Thursday, December 30, 2010

A Year for the Birds

Well, there were definitely many birding highlights from 2010. From birding in Indiana to traveling through the Mexican countryside I saw more species this year than I had in any past years.

Some of the many highlights from the past year:

Green Jay-During spring break I was able to travel to the Rio Grande Valley with Rob and my Dad and see many beautiful Green Jays along with most other Texas specialties.

Greater Prairie-Chicken: In March I went to Illinois with the Indiana Audubon Society to see some displaying chickens. It was definitely one of the most interesting bird behaviors I have had the chance to watch.

Kentucky Warbler: During April and the start of May I was able to experience the warbler migration in Indiana. Through the short time I was in the state I saw over 30 species of warblers.

Clark's and Western Grebes: During parts of May and June I surveyed birds in North and South Dakota. On this incredibly windy day I was able to watch two grebe species from the car.

Chestnut-collared Longspur: One of the quintesential birds of the Dakota prairie. I saw many longspurs throughout the summer.

Theodore Roosevelt National Park: I spent 4-5 days in the park due to storms delaying the surveys that I had to complete . . . at least it is an awesome place.

Long-billed Curlew: One of the prairie nesting shorebirds in the Dakotas.

American Dipper: One of my favorite birds. This one was found in the Black Hills of South Dakota. I also did bird surveys in the Black Hills for a few weeks this summer.

Lewis's Woodpecker: An awesome woodpecker that can be found in the Black Hills.

Orange-billed Nightingale Thrush: One of the top 2 birding highlights of my year. I was lucky enough to find this third US record hundreds of miles away from its normal range in Mexico.

Five-striped Sparrow: One of the many birds that I was able to find in Arizona. This sparrow is only found in a few canyons in southeast Arizona.

Spotted Owl: One of the "must see" species on a trip to Arizona. Rob and I saw this pair within about 20 feet of the trail.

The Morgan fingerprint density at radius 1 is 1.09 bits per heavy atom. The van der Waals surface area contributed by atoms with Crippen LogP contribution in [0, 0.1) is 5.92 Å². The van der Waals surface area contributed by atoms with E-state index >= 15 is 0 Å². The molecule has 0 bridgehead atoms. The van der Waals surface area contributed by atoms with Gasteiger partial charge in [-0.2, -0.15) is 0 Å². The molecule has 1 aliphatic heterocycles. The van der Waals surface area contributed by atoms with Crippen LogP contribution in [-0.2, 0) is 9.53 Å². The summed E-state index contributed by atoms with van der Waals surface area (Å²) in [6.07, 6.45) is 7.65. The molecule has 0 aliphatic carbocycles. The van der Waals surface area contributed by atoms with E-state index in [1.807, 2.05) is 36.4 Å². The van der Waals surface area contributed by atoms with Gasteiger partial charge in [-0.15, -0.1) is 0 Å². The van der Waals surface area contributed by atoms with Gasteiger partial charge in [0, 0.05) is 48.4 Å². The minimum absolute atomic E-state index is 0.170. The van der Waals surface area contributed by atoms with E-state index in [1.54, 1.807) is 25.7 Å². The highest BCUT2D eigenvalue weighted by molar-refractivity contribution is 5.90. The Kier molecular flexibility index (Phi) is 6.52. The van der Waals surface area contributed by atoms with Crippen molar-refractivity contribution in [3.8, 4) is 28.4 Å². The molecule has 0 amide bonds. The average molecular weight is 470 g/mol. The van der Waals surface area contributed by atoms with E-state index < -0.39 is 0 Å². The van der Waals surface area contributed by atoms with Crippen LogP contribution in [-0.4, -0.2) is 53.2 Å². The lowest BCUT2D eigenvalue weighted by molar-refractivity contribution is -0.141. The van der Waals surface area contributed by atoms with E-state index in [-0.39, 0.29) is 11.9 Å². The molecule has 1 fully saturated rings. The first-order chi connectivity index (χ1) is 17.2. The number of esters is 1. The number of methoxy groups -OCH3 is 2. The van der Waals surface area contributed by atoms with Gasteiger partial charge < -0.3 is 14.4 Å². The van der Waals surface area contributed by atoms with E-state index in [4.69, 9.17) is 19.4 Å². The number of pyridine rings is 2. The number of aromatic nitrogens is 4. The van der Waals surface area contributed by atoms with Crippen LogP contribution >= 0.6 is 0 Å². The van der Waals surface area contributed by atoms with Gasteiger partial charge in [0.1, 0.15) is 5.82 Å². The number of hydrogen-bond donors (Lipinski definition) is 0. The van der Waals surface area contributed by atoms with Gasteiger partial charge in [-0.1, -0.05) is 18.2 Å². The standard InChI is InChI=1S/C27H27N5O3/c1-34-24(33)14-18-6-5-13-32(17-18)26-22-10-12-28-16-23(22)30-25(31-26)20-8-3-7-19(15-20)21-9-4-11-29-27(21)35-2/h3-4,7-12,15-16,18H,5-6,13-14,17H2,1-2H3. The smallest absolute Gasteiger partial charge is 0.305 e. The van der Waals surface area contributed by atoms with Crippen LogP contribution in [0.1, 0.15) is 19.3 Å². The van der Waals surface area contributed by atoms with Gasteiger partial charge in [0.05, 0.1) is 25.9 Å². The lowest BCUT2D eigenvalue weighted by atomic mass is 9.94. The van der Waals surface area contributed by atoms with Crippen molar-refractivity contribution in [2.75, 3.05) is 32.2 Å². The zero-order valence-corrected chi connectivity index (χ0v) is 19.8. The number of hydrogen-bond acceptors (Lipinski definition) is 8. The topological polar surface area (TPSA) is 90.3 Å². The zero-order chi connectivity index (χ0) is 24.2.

Red-faced Warbler: Another of the target birds for any trip to Arizona.

White-eared Hummingbird: A southeast Arizona specialty. There were a few coming to the Beatty's feeders in the Huachucas-one of the only reliable places to see them.

Eared Quetzal: One of the major highlights of a trip to Mexico. This "tough to see" species perched out in the open in the same tree as the rare Thick-billed Parrot.

Thick-billed Parrot: An amazing parrot-in the same tree as the above Eared Quetzal.

Tufted Jay: One of the crown jewels of Mexico. This endemic Jay is found along the Durango Highway and is one of the most stunning birds I've ever seen.

A couple of us took a boat out near Colima, Mexico. The highlights were Northern Potoo and Boat-billed Heron.

The year ended well in December with a couple of highlights. The first were these Short-eared Owls that showed up at Eagle Creek Park in Indianapolis. These constituted a first park record.

Long-tailed Duck-the other highlight came with a few birds that were found along the lakefront. These included great looks at Long-tailed Duck and Black-legged Kittiwakes and other birds such as Surf and Black Scoter and Glaucous Gull.

Now, off to look for a Slaty-backed Gull on Lake Michigan-only the second state record for Indiana.



Chad said...

What a year... where to start.. a Red-faced Warbler, I long for the day! Spotted Owl, Wow! White-eared Hummingbird - Wow! Actually almost every bird you posted I need! So much to look forward too! I must say, however, the Green Jay is the coolest bird!

Anonymous said...

Nice recap of a great year. How many species did you have? I have never been birding in the Dakotas or Arizona (or Mexico...) and would love to see the birds you did. Especially Red-faced Warbler.

Interesting picture of those SEOWs at Eagle Creek. It's weird to see them perched near a picnic table when I'm used to them in open reclaimed minelands.

Amy Kearns

Eric Ripma said...

Amy-I had about 600 species for the year. The area in Mexico that I birded has lots of endemics but you can't see 3-400 lifers like you can a little farther south.

It was a very interesting spot for the SEOWs. There is a small field near that spot but other than that it is all forest and lake.